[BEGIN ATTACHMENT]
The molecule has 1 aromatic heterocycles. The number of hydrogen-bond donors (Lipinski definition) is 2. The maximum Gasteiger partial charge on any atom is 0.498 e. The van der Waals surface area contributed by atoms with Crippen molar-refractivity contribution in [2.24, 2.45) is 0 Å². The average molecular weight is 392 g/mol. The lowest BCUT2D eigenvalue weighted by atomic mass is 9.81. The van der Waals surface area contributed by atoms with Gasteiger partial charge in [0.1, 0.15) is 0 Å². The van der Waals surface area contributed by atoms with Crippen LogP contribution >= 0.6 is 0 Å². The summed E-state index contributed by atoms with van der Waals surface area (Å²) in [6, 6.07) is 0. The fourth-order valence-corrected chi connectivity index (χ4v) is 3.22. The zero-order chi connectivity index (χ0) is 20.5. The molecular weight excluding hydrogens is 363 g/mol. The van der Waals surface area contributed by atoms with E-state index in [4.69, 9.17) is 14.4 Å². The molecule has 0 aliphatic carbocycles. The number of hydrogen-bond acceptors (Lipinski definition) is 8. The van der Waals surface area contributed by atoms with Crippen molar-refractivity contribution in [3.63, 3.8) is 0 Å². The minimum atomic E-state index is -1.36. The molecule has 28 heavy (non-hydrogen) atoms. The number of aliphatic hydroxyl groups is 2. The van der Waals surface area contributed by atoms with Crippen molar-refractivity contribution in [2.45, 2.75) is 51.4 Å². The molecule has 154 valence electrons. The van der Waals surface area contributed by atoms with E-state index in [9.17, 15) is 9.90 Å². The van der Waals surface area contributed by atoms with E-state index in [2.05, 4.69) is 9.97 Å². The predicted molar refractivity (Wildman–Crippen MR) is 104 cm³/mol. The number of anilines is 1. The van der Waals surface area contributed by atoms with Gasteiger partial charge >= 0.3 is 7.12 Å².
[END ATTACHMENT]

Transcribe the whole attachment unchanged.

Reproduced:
The molecule has 1 aromatic heterocycles. The number of hydrogen-bond donors (Lipinski definition) is 2. The maximum Gasteiger partial charge on any atom is 0.498 e. The van der Waals surface area contributed by atoms with Crippen molar-refractivity contribution in [2.24, 2.45) is 0 Å². The average molecular weight is 392 g/mol. The lowest BCUT2D eigenvalue weighted by atomic mass is 9.81. The van der Waals surface area contributed by atoms with Gasteiger partial charge in [0.1, 0.15) is 0 Å². The van der Waals surface area contributed by atoms with Crippen LogP contribution >= 0.6 is 0 Å². The summed E-state index contributed by atoms with van der Waals surface area (Å²) in [6, 6.07) is 0. The fourth-order valence-corrected chi connectivity index (χ4v) is 3.22. The zero-order chi connectivity index (χ0) is 20.5. The molecular weight excluding hydrogens is 363 g/mol. The van der Waals surface area contributed by atoms with E-state index in [4.69, 9.17) is 14.4 Å². The molecule has 0 aliphatic carbocycles. The number of hydrogen-bond acceptors (Lipinski definition) is 8. The van der Waals surface area contributed by atoms with Crippen molar-refractivity contribution in [3.63, 3.8) is 0 Å². The minimum atomic E-state index is -1.36. The molecule has 28 heavy (non-hydrogen) atoms. The number of aliphatic hydroxyl groups is 2. The van der Waals surface area contributed by atoms with Crippen molar-refractivity contribution in [2.45, 2.75) is 51.4 Å². The molecule has 154 valence electrons. The van der Waals surface area contributed by atoms with E-state index in [9.17, 15) is 9.90 Å². The van der Waals surface area contributed by atoms with E-state index in [2.05, 4.69) is 9.97 Å². The predicted molar refractivity (Wildman–Crippen MR) is 104 cm³/mol. The number of anilines is 1. The van der Waals surface area contributed by atoms with Gasteiger partial charge >= 0.3 is 7.12 Å².